"Bick (Drowning Instinct) crafts a powerful tale of bigotry and murder in small-town Wisconsin. High school senior Ben imagines he will go to Yale and become a doctor, just like his mother has always encouraged him to do. When a star athlete dies in an accident, Ben helps the boy's family out and befriends his younger brother, Jimmy, who dreams of becoming a great photographer. Jimmy's evangelical father fears that his son's hobby and friendship with Ben are indicators of homosexuality, and the rumors and conflicts that emerge over the following months result in Ben witnessing Jimmy's brutal murder. Ben's attempts to understand what he saw, as well as his uncertainties about his own sexuality (Ben's friendships with Jimmy and a classmate named Brooke are both sources of self-doubt), drive the rest of the novel. Told entirely in flashback from Ben's perspective as a medic in Afghanistan, Bick's story isn't a mystery in the whodunit sense. Instead, it's a potent examination of teenage emotions and reactions to peer and parental pressures, and to the evil that people are capable of." --starred, Publishers Weekly

--Journal

"On a Marine base in Afghanistan now, Ben records the events of his senior year in the small town of Merit, Wisconsin. He was a top student and all-around high achiever, looking forward to pre-med at Yale. When school football hero Del dies in a car accident, good guy Ben volunteers to help on the family farm. While they work, Del's younger brother, Jimmy, confides his dream to become an art photographer, a goal vehemently opposed by his rigid, fundamentalist father. When Jimmy wins a national contest with a subtly erotic photograph of Ben sleeping in the hay, everything hits the fan. Rumors spread--Jimmy's gay, and if he is, Ben must be too. Ben is torn between supporting Jimmy and getting as far away as possible. Then, one dark night, Ben witnesses a horrifying attack that leaves the younger boy fatally wounded. Afraid he will be suspected, Ben tells no one, and the lies begin to escalate. What happened to that honest, straightforward kid he used to be? Who is he, really?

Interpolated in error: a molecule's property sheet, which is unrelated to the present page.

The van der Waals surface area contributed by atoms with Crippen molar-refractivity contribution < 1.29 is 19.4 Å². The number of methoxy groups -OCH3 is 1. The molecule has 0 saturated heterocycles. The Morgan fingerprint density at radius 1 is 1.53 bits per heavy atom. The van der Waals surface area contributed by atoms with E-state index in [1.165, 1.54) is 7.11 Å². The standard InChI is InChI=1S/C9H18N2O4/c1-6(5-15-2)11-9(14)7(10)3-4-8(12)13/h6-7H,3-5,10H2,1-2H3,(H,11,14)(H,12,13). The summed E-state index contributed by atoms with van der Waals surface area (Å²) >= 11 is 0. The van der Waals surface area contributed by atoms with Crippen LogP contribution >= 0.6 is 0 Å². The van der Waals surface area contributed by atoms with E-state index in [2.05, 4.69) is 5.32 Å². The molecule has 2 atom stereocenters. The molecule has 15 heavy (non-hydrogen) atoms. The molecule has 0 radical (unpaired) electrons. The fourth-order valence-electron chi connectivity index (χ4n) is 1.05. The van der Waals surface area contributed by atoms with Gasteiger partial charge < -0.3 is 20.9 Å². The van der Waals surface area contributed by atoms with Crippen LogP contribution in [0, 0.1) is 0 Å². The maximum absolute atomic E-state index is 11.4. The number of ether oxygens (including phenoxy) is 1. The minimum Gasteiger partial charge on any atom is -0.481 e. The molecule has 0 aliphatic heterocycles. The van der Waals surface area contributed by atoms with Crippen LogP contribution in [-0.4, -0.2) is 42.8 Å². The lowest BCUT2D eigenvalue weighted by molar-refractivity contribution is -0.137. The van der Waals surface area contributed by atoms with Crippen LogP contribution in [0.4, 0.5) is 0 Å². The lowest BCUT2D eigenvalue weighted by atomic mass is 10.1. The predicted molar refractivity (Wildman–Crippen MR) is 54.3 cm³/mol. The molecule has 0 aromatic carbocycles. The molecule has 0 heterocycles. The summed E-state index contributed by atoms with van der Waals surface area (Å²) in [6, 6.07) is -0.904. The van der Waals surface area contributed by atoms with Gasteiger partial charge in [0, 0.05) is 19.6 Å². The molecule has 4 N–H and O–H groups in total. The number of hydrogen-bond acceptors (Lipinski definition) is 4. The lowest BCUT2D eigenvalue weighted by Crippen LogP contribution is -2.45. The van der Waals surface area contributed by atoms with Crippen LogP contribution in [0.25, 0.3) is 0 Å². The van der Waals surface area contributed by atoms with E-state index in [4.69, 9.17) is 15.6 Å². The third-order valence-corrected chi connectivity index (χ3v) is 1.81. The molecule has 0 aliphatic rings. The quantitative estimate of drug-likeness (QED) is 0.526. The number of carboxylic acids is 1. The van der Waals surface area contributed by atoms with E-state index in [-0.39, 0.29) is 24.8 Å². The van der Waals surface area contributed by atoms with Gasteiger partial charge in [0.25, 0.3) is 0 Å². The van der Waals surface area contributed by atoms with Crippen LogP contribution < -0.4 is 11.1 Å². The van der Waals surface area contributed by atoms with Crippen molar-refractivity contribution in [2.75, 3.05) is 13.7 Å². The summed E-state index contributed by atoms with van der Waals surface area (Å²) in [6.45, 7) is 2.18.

This gut-wrenching story is like watching a terrible accident in slow motion. Jimmy's death is graphically described. Ben's descent into self-doubt is hard to witness. Much is left ambiguous and unresolved. Fans of Bick's Ashes zombie trilogy will be surprised if they pick this up, but those who do will find ample food for thought and discussion." --VOYA--Journal

"Bick's latest is refreshingly messy in its psychology, boasting a narrator who blunders repeatedly at critical moments and an author who will not let him, or readers, off the hook without a fight. While soldiering in Afghanistan, Ben writes a confession regarding his final semester in high school, when his friendship with a shy farm boy, Jimmy, exploded into local scandal. Without Ben's permission, Jimmy published a photo of him that appears rather erotic, throwing Jimmy's parents into a rage and Ben into a storm of gossip. The tumult climaxes when Ben sees Jimmy's brutal (possible hate crime?) murder. For self-protective reasons Ben does not go to the police--and so begins a series of cover-ups that have him doubting everything down to his own feelings for Jimmy and his interpretation of events. Bick proves again she is a writer to her core, never at a loss for things to say and uninterested in easy answers. Her handling of Ben's increasing paranoia and delusion is nimble, making this a violent, and very smart, take-no-prisoners experience." --Booklist

--Journal

"Bick has fashioned a disturbing novel that explores issues of personal identity, orientation, community values, and responsibility. Instead of going to college, Ben is serving in Afghanistan and is about to volunteer for a dangerous mission. This book presents his thoughts over a two-day period, as he tries to understand events of the previous year. When a neighbor's son won a national photography contest with a picture of Ben, questions swirled, rumors spread, and conflicts arose. Many in the community were quick to label both boys, ultimately leading to a brutal attack. Ben has information he should have shared with authorities at the time, but has no answers even now. This is a difficult book to read, both because of its unsettling content and because of its intense introspection; however, for the right reader the novel offers an engrossingly realistic entry into a young man's coming of age." --Library Media Connection

--Journal